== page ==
Regular exposure to moisture (rain, fog, high humidity levels), industrial pollution, sulfur oxides, and chlorides can significantly increase corrosion rates. If protection is not maintained, rust can discolor surrounding materials, and rust may undermine more of the protective surface layer. Surface rust buildup should be removed or it will retain moisture, concentrate corrosive chemicals, and accelerate corrosion.

Copper and copper alloys

The natural color of copper alloys varies considerably with alloy content and includes shades of red, gold, and silver. Copper and its alloys form a thin adherent oxide layer or patina, which gradually changes the metal's color. The color will vary with the alloy and may not be uniform.

If moisture is present, copper can stain porous materials. Detailing should prevent water run-off onto these surfaces. A wide range of product forms are available. Intricate castings are possible.

Electrolytic tough pitch (99.9% pure) copper, used for roofing, provides good corrosion resistance to chlorides and deareated nonoxidizing acids. Alkalis (which may leach from concrete), ammonia, and sulfur compounds will cause corrosion. Fire-retardant treated wood may be treated with chemicals that corrode copper.

Brass has good resistance to atmospheric corrosion, alkalis, and organic acids. In some potable waters and in seawater, brasses with 20% or more zinc may suffer corrosive attack. Moist ammonia, mercury, and moist chlorine gas can cause stress corrosion cracking. Brasses used in architecture include commercial bronze, red brass, cartridge brass, yellow brass, and Muntz metal.

Nickel silvers are copper-nickel-zinc alloys with a golden-silver luster. They were particularly popular during the 1920s and 30s when art deco architecture was in style. Other names used for this alloy family are German silver, white copper, white bronze, Paris metal, and dairy bronze.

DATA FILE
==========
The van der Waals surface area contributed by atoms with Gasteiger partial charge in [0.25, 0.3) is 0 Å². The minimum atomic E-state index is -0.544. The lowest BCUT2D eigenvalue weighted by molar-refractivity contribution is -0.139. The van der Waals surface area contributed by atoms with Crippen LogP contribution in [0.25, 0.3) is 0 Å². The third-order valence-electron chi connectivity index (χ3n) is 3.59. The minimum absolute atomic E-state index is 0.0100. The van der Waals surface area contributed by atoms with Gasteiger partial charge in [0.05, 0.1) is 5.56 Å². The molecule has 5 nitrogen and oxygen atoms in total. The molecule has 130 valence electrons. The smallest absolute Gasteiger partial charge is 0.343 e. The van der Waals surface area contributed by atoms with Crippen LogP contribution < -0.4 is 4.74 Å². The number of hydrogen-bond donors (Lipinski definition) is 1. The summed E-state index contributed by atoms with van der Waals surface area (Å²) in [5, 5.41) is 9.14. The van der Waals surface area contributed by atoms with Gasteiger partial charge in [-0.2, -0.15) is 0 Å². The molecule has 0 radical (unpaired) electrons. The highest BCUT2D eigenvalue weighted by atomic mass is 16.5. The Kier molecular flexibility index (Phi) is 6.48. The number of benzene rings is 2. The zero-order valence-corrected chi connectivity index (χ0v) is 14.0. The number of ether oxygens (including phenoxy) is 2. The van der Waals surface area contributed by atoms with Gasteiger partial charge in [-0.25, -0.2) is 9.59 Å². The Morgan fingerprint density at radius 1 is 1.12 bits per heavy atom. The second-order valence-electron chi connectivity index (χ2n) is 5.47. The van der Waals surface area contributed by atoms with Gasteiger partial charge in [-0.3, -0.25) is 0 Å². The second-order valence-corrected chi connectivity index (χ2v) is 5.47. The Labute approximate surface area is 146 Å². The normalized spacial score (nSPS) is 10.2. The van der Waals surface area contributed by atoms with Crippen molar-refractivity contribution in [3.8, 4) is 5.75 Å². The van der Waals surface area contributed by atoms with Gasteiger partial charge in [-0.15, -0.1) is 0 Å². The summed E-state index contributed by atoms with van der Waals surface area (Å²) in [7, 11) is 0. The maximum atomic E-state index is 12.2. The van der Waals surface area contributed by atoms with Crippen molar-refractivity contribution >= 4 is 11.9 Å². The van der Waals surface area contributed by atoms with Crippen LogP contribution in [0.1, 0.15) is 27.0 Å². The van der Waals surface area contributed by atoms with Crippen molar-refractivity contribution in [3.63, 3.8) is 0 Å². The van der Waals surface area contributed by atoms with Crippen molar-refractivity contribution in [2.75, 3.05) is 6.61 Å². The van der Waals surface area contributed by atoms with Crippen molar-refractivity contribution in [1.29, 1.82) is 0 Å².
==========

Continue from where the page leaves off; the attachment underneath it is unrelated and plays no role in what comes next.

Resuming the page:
Monel is a trade name for a highly corrosion-resistant family of silver-white colored nickel-copper alloys. (Monel? is a registered trademark of Special Metals Corp.)

Alloy 400 is the generic name for the alloy used in architecture. It was very popular from 1909 to the mid-1950s and is sometimes mistaken for stainless steel in restoration work. It continues to be used in roofing.

In exterior applications, it will develop a patina ranging from light gray-green to medium brown. It provides excellent resistance to atmospheric corrosion, including relatively severe chloride levels, alkalis (which may leach from concrete), or industrial pollution

Aluminum alloys

Aluminum alloys are lightweight, silver-colored, and provide corrosion resistance in a variety of environments. Some alloys used in architectural applications are 3003, 3105, 5005, 6061, and 6063. The 3000 and 5000 series alloys can be strengthened by heat-treating ("H" tempers). The 6000 series alloys can be strengthened by cold work ("T" tempers).

Aluminum forms a protective oxide film with a high level of corrosion resistance when clean metal is exposed to air. Anodizing strengthens and thickens the film, providing greater corrosion protection. Either anodized or resinous organic coated aluminum is normally specified for exterior applications. Ceramic coatings can also be applied. Aluminum is available in sheet, strip, bar, plate, tube, pipe, forgings, castings, and extrusions.

When aluminum corrodes, the surface becomes rough and chalky with a white or gray film. The film color makes corrosion less visible but there can be some staining of adjacent surfaces. Atmospheric sulfates and coastal and deicing salts can cause corrosion. A heavy protective coating is needed if aluminum will be in contact with concrete, masonry, plaster, or soil.

Wood in contact with aluminum should be sealed with a primer and paint. However, fastenings into oak, chestnut, or western cedar should be avoided unless the wood is well seasoned. Under damp conditions, insulating products can release byproducts corrosive to aluminum unless a sealant is used.


Zinc's low creep strength at room temperature and high thermal expansion coefficient should be considered during design of roof and wall panels. Zinc alloys with at least 0.05% titanium and 0.10% copper have improved creep resistance and mechanical strength and weather to a grayer patina than pure zinc. A phosphate pretreatment can be used to produce a darker gray patina on these alloys.

Zinc is resistant to chloride corrosion, but industrial atmospheres containing sulfur dioxide can accelerate corrosion. The only common woods that can be used in contact with zinc are pine, poplar, and spruce.

If zinc is in contact with another metal and moisture is present, the metals must be electrically insulated from each other because zinc corrodes in preference to all other architectural and engineering metals. This effect is so strong zinc is regularly used as a sacrificial anode to protect other metals.

Zinc and zinc coatings must be protected from condensation and standing water. There should be a free flow of air behind zinc panels to prevent condensation. If thermal insulation is used, the space between the zinc and roof sheeting should be vented. Zinc should not be placed in direct contact with cement, mortar, or other moisture retaining materials.